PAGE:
Well, I am excited to report the news that we have all been waiting for . . .
I can confirm this morning (15 July) from our regular volunteer, that for the second year running, we have a Marsh Harrier family of 4 consisting of 2 adults and 2 juveniles.
They were seen towards the back of the loch, among willows far left of their original nesting area (of the loan pine tree). The juveniles are flanked by either their mother or both parents, then each would fly some short distance apart. At times, the young ones would bob about in vertical flight, with Mum perched not too far away.
I say young birds but at this early stage, they appear the size of a fully grown adult and their plumage is likened to an adult female though with a gingery-yellow head (female has a cream coloured crown) and overall dark brown feathers. Only time will tell how their colouration will develop, if they are male or female.
This years young birds have fledged it seems about three and a half weeks earlier than last years birds. So now is an exciting time for everyone to come and watch these magnificent birds over the next few months as the juveniles build their survival skills.
Vandana Lake, Residential Volunteer
It’s now Summer! However, the heaviest rainfall on the longest day of the year has done its best to fill the loch to capacity, making the ducks and swans feel even more at home.
The female and male Marsh Harriers continue to present themselves, occasionally simultaneously in food-passing opportunities. A male Osprey was hovering, legs a-dangling, over the loch, successfully fishing, eating and then flying off with his prey to feed his family.
The two broods of Mute Swan are out and about on the loch and growing well. The family of four cygnets are slightly larger and older than the family of 5 cygnets, though to look at, both are cute and fluffy!
Water Rail has been heard from Gullery Hide. Recording their call is very important as they move stealthily in the reeds, making them difficult to sight. Redshank was spotted, proudly standing on one of the land outcrops, probing for invertebrates with its orange bill. Flocks of Oystercatchers continue to pipe away loudly. There are now around 70 mixed Lapwings of juvenile and adults on the far bank from East Hide. The juveniles’ crests and back tail feathers are shorter, compared with adults. The loch is populated by a variety of waterfowl, especially a large gathering of adult and juvenile Mallards. The drakes are now in eclipse, when their brightly coloured plumage has moulted, signalling the end of the breeding season. The black drooping crest of male Tufted Ducks have been seen along with a Moorhen and Coots. Reed Bunting and Sedge Warblers continue to call among the reeds. A Buzzard has been prowling the skies around Kinnordy. An adult Barn Owl was seen at the barn building to the back of the loch. Hopefully their chicks are developing well and all are enjoying nesting in peace.
Watch out along the paths – you might inadvertently come across Common Froglets! Some are no bigger than a 10 pence piece. Through the Woodland, Blue, Coal and Great Tit chicks have now fledged the bird boxes and can be heard eagerly chirping for their parents to feed them. Bullfinches, Chaffinches and Longtail Tits are seen. The sharp clear warbles of Blackcap can be heard along the path to Kirriemuir from East Hide. Many species of wildflower are blooming along the paths.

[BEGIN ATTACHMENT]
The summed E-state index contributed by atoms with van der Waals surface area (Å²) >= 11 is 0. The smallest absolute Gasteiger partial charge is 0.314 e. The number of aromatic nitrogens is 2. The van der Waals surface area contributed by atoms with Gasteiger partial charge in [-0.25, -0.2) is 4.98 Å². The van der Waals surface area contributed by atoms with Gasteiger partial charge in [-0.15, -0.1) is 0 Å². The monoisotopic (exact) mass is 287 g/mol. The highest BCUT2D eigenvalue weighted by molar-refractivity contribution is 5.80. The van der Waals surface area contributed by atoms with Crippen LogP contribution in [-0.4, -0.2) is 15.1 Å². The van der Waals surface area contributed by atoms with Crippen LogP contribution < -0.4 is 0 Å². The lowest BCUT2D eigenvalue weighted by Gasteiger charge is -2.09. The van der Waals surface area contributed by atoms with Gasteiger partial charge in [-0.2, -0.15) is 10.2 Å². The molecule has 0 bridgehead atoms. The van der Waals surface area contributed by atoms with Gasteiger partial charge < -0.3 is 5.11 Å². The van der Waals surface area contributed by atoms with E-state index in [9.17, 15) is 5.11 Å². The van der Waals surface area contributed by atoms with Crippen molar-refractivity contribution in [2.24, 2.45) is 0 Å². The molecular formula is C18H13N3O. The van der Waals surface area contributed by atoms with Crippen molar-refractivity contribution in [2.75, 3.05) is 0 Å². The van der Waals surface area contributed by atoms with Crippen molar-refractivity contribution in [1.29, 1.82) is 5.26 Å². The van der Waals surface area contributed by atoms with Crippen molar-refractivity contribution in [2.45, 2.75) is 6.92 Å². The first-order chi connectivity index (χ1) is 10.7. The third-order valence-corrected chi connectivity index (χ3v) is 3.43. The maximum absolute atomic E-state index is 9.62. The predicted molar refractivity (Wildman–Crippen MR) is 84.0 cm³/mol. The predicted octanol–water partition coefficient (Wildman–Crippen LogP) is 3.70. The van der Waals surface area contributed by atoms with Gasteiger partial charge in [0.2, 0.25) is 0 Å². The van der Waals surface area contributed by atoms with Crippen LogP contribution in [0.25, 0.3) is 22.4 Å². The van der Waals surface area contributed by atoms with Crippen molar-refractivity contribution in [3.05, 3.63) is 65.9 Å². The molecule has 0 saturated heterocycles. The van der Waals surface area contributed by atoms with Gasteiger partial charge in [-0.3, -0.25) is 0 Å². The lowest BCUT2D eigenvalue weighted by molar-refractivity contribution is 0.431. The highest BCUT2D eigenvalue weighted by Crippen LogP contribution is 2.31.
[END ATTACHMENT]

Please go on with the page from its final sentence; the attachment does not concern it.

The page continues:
Northern Marsh Orchid are abundant on fields towards the west end of the reserve, displaying a vibrant violet colour. Twayblade Orchid. Up to one hundred green flowers appear on a single stem which seldom flowers until they are ten years old. The grasses are growing tall and wide. In between, the golden glow of Buttercups are thriving throughout the reserve on the path to the lily pond. The small blooms of light blue Forget-Me-Nots and pale pink Herb Robert are popping up. This is excellent news for bees and butterflies who pollinate and perch on the petals. Hairy Vetch is a legume, with pink, purple petals facing downwards. Bumblebees love this flower as they can burrow up into the petal to collect pollen. When glimpses of sunshine and warmth allow, several Tortoiseshell Butterflies and many Chimney Sweeper day moths are seen. The larvae of the latter enjoy the Pignut flower, so-called because of it’s nut-like tuber that was a popular food choice for pigs! There is still an abundance of wriggling Tadpoles in the lily pond, with their hind legs now appearing, some additionally have forelimbs. The exotic-looking Water Lilies are displaying their beautiful white petals with Blue and red Damselflies hovering nearby. It’s also a great area to watch Swallows and House Martins ducking and diving above the water catching flies.
The herding Konik Ponies are healthy and continue to graze, helping to create areas of shorter vegetation and channels in the water to aid the breeding of wader birds in years to come. Curlews are seen and heard. One is defending her growing chick and both are doing well this year. Snipe are seen and heard drumming and chipping their presence in the mornings.
Successful moth traps yielded: Popular Hawkmoth and Map–Winged Swift, Golden Beautiful Y, Flame Shoulder, Middle-Barred Minor, Marbled Minor, Small Wainscot, Hebrew Character, Silver-ground Carpet, Pebble Prominent and Brown Rustic.
Things may be a little quiet on the loch though grasses at the moment though we can all look forward to more brighter days to come this Summer!
Vandana and Anna - Residential Volunteers